SAN ANTONIO—Athletic, active teenage girls who excel in school are not who you would expect to fall victim to a debilitating and difficult to diagnose illness. But it is happening to a group of mostly girls on the north side of San Antonio.
Most of them live along the I-10 West corridor between Camp Bullis all the way up to Boerne.
"She never had headaches. She was never sick or went to the doctor," said a local mother, who prefers not to be identified because of the stigma attached to her daughter’s rare disease. "In April 2009, she started having severe migraines," said the woman who we’ll call Cindy. She is the mother of a 15-year-old girl with an autoimmune syndrome.
"She was having a seizure-like activity, but it wasn’t epileptic," said Cindy.
Then came the chronic fatigue, nausea, dizzy spells causing blackouts, and stomach problems. She says the illness is so unusual, some doctors accused her daughter of faking it.
"We had one...We’d get, ‘This is all in your daughters head, nothing wrong with her. Get her a good psychiatrist,’" Cindy said.
She took her daughter to one doctor after another with no definitive diagnosis.
Then she discovered her daughter wasn’t the only one experiencing the illnesses.
Several of her daughter’s childhood friends were also coming down with similar unexplained symptoms.
"Some of them to the point of not being able to do traditional school - where they were needed some accommodations for their fatigue," said Cindy.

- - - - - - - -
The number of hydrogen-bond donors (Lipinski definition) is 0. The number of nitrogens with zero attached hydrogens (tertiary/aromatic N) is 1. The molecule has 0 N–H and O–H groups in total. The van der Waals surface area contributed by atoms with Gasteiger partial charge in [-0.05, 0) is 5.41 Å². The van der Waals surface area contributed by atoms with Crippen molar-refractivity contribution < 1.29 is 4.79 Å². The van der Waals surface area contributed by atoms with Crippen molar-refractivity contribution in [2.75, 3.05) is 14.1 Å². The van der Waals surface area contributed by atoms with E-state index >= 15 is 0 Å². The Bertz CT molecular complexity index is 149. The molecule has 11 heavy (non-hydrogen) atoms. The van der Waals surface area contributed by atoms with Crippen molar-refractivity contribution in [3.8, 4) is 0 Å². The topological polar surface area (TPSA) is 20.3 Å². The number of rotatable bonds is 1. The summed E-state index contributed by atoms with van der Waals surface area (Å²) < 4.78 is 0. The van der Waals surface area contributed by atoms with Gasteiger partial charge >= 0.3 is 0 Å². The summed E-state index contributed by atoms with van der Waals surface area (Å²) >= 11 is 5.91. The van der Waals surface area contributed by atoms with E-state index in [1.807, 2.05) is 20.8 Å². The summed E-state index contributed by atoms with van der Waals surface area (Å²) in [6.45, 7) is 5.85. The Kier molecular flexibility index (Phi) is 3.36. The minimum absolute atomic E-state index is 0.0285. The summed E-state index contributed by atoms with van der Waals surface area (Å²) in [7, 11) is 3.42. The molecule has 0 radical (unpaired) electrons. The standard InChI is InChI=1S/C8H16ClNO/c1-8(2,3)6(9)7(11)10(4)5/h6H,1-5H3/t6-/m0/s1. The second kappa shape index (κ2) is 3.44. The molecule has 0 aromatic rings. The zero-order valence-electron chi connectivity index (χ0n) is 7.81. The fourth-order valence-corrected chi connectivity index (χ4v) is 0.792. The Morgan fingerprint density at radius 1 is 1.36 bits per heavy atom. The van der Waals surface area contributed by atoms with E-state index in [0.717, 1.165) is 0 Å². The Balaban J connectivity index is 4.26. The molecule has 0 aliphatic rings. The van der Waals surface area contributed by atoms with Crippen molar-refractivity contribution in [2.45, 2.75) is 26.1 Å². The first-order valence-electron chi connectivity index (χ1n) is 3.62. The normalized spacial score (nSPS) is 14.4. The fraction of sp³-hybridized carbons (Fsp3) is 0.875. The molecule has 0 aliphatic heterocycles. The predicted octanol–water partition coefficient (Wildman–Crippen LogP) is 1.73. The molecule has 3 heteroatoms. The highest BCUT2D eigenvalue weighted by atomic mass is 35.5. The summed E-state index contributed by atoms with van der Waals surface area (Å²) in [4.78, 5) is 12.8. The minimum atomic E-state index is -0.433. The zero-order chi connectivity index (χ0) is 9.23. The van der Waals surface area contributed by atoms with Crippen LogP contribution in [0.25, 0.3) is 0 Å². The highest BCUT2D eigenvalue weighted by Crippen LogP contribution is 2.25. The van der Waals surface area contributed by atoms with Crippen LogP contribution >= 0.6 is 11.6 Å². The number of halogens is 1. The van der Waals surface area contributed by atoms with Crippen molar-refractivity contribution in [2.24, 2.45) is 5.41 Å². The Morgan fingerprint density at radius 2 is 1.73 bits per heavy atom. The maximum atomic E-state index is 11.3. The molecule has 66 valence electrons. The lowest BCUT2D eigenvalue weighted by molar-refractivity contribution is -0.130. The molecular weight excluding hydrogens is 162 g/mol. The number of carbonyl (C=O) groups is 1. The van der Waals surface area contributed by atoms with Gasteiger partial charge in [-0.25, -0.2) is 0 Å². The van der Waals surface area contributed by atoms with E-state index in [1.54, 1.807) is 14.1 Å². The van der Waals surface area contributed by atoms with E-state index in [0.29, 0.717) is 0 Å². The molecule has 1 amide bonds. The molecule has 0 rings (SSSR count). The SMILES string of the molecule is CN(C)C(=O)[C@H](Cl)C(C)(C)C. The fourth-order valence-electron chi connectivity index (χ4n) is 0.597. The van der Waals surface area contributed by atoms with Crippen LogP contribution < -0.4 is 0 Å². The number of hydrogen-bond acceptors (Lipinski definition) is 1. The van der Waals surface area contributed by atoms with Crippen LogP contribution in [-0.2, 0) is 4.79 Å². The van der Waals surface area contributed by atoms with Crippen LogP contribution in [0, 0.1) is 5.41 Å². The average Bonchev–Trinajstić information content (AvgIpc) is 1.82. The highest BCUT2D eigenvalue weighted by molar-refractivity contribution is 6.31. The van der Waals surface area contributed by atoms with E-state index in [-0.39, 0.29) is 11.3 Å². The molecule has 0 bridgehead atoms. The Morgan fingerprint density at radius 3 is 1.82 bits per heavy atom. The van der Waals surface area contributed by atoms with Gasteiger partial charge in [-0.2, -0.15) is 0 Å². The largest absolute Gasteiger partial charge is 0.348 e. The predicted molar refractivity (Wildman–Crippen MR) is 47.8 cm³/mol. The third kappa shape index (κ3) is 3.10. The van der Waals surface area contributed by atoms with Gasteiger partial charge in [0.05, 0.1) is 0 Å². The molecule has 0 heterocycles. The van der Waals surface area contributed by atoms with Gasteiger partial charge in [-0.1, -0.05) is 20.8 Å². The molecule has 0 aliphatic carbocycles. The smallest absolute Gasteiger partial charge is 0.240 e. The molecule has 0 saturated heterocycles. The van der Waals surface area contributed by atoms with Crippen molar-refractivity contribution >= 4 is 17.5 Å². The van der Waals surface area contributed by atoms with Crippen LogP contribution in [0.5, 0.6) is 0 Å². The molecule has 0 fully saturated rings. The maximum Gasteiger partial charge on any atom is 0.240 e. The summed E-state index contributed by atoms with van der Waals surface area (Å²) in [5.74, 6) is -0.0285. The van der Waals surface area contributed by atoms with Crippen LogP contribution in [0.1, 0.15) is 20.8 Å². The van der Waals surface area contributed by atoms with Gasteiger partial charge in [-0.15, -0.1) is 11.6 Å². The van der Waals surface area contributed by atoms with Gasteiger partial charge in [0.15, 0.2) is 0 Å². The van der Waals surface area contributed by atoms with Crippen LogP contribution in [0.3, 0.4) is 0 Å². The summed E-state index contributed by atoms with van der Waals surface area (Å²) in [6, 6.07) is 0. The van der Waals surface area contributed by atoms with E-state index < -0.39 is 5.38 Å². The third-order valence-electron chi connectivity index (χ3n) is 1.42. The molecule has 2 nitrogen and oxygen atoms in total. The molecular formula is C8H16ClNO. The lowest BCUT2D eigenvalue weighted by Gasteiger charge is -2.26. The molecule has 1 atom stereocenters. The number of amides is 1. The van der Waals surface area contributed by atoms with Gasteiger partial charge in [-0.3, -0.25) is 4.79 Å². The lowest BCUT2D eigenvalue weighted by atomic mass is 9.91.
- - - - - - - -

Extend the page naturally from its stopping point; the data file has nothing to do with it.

"Primarily, these are teens between 12 to 18 or 19 years of age," said Dr. Mahendra Patel, a pediatric hematology oncologist in San Antonio.
Over the past 15 years, Patel said he has seen dozens of cases involving teenagers and autoimmune disorders.
"Autoimmune disorders, per say, are rare disorders in the pediatric population," he explained.
Autoimmune disorders are chronic illnesses that occur when the body’s immune system attacks its own organs.
"The number of cases I am diagnosing is a lot more, and incidence rates are increasing," said Patel.
He said the most common autoimmune disorder is rheumatoid arthritis. But there are others, like chronic fatigue syndrome and postural tachycardia syndrome, or POTS. This condition affects the heart rate. There are also conditions like Dysautonomia, Epstein Barr virus, Lupus and Wegener’s granulomatosis, which is an inflammation of the blood vessels that affects the nose, lungs, kidneys and other organs.
Patel said only recently have doctors begun to understand these illnesses and why they may develop in young people. They are also learning how to treat them.
"Now, with the constellation of symptoms [they can be put into] a syndrome name, and a fairly good test to measure it, the medical team is now accepting the diagnosis," said Patel.
He said medical experts now know the illnesses can be traced back to an infection the teens may have had, like mono, which is a virus. But they can also be bacterial, fungal or parasitic. That’s why Patel said the best way to prevent these infections is to avoid sharing beverages or hand towels, to thoroughly clean sporting equipment, and to always wash your hands or use hand sanitizer.
While Cindy still can’t explain why her daughter developed an autoimmune disorder, coping with this has been a journey. The strain has been lessened, thanks to a support group she has started with others who share their experience.
"Those moms or parents are in the same place I am," she said. "I’m just looking for those pieces of the puzzle...that that picture will become more into focus and give an authentic accurate perceptive of what we are dealing with."
Cindy is at the Mayo Clinic this week having more tests run on her daughter. She is hoping specialists there can reach a more specific diagnosis on what her daughter has, so they can treat it more effectively.